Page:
We Love You, Charlie Freeman: A Novel - Kaitlyn Greenidge

Is it weird that this is not my first book about a family that lives with a chimpanzee as a sibling for research purposes? Yes. I think perhaps it is. I can’t even tell you the name of the other book, because the chimp angle of the story is a spoiler. Luckily, I read a lot of books, so it would be difficult for you to root that one out, even with the best deductive reasoning skills. So, here’s the thing, this new book made me even more uncomfortable than the last one. The topic of race provides the subtext for the book, except for the times when it is addressed directly and without pretense. I think I was supposed to feel uncomfortable reading this (and I was), but I will admit that understanding that made me feel a little manipulated. There are a lot of disturbing things going on in this family, and at times, the chimp in the room is the least of their problems. There is also the issue of selling out by serving up your family in exchange for a position and a new place to live, and then letting work come between you and your family in ways that I cannot begin to get into here.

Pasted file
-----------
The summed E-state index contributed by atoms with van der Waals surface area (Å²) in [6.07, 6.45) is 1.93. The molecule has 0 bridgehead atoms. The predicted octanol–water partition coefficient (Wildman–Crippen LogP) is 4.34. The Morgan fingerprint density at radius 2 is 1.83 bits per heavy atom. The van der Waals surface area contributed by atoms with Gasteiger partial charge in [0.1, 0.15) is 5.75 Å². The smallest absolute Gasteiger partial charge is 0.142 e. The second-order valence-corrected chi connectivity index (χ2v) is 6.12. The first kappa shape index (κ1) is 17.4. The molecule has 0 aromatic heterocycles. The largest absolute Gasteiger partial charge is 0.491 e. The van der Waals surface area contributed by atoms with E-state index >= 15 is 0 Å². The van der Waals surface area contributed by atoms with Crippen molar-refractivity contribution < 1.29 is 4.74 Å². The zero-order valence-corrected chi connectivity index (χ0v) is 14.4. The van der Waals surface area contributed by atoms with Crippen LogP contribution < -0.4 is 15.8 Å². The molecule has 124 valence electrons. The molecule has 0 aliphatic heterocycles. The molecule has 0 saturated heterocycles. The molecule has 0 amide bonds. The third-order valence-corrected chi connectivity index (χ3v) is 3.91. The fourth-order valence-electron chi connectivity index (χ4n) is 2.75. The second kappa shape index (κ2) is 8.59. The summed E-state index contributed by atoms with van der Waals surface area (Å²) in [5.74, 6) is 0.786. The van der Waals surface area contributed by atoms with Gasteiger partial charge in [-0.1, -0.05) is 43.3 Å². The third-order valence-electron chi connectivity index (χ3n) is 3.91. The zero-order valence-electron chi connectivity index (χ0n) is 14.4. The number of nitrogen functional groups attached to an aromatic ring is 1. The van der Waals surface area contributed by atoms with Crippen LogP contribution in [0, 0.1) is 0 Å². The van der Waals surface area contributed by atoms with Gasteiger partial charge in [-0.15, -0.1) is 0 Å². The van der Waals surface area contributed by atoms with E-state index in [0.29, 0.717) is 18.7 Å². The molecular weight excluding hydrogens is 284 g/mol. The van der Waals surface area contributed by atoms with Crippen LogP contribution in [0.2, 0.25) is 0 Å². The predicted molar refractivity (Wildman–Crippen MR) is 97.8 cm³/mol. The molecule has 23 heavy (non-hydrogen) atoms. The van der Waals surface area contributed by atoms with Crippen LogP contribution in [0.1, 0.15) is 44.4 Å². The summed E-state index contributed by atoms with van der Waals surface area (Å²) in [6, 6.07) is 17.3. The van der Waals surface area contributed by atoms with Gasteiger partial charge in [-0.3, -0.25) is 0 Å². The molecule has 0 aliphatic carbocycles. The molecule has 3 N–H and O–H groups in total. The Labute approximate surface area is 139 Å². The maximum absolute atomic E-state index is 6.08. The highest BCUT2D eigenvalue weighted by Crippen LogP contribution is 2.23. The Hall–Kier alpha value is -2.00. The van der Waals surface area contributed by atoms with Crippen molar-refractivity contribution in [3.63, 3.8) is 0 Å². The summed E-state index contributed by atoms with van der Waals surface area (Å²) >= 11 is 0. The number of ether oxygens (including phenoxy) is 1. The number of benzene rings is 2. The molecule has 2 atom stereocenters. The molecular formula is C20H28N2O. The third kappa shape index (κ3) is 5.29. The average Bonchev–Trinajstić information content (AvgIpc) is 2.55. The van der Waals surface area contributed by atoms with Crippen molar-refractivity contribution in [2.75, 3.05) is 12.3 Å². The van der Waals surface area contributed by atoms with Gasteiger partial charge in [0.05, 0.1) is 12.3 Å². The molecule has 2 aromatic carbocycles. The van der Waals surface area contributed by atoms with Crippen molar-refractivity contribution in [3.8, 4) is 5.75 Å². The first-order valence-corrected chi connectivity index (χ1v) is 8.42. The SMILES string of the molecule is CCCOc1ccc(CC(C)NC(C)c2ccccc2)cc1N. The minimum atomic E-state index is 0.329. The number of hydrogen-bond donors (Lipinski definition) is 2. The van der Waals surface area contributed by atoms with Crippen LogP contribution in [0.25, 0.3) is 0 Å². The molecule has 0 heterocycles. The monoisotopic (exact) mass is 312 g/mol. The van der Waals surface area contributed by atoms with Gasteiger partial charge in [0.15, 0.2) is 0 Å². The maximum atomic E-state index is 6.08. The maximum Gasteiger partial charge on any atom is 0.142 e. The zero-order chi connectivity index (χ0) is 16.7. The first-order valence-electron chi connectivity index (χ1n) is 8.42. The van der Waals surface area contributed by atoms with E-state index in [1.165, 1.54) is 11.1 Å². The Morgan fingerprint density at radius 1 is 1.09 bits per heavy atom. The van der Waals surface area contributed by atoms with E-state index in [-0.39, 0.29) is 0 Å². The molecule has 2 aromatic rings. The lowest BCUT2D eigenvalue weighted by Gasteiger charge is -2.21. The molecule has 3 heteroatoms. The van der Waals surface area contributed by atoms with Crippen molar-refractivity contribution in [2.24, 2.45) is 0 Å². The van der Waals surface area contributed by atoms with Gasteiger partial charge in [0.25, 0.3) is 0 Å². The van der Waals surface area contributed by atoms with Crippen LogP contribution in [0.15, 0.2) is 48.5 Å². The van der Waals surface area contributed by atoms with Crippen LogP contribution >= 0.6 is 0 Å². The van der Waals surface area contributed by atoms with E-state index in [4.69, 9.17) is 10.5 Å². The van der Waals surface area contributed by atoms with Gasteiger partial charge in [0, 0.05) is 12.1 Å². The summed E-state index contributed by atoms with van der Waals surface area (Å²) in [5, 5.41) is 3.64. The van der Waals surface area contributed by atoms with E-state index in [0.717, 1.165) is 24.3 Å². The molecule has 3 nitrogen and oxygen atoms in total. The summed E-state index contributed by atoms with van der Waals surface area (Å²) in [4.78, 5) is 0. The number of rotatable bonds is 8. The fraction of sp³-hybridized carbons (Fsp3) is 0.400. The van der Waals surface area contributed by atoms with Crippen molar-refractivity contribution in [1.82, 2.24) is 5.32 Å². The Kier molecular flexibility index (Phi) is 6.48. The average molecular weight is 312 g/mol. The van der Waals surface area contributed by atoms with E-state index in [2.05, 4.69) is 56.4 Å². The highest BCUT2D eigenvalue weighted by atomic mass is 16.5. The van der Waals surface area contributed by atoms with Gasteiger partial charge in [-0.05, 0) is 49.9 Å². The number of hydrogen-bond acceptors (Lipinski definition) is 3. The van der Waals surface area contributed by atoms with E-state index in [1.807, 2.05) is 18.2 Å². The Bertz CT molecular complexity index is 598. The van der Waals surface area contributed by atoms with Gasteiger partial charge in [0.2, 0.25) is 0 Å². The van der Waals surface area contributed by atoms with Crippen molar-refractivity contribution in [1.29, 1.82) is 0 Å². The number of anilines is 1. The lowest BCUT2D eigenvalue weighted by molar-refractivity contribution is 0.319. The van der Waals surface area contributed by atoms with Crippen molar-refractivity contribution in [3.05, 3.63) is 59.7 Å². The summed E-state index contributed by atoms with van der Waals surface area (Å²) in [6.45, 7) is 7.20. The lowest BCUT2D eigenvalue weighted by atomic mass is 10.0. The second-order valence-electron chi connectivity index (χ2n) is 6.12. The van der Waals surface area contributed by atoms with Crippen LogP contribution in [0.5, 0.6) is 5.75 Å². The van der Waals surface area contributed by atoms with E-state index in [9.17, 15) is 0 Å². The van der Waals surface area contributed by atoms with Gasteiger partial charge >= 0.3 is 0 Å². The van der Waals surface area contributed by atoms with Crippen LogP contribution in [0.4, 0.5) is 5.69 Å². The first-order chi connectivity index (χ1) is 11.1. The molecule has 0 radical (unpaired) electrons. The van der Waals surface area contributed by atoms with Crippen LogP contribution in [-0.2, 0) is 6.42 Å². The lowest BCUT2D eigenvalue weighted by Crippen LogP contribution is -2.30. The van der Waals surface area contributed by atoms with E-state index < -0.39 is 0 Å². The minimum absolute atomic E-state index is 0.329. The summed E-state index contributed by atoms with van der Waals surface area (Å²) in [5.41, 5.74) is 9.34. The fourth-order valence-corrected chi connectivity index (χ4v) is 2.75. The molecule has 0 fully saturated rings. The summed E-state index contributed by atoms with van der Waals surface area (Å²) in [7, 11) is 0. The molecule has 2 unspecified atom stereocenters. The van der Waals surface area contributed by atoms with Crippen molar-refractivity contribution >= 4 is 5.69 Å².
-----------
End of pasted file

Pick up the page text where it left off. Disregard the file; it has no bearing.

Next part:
This book begins as a kind of brave adventure, but it quickly degenerates into the unraveling of a family. There is a parallel narrative that provides the backstory and this one is even more disturbing than the one that takes place in the more recent past. The idea of chimpanzees learning sign language is not new or invented for the story – in fact, my quick googling showed research dating well before 1990 proving this was possible, but this only made me wonder why the author chose that particular time for what I thought was presented as a groundbreaking study. In hindsight, this seems odd to me, but maybe I’m overthinking it.

 

I do like quirky and odd stories, and this is certainly both of those things, but I have to be honest and admit I didn’t love this one. A big part of this has to do with the fact that the issue of race in the story was presented with the subtlety of a hammer blow to the head. At times, it read like an old-fashioned morality tale — and yes, there is no defense for the disrespectful, abhorrent way most white people in this story behaved. There is a lot of love out there for this book, so maybe it’s just me, but I’m not feeling it.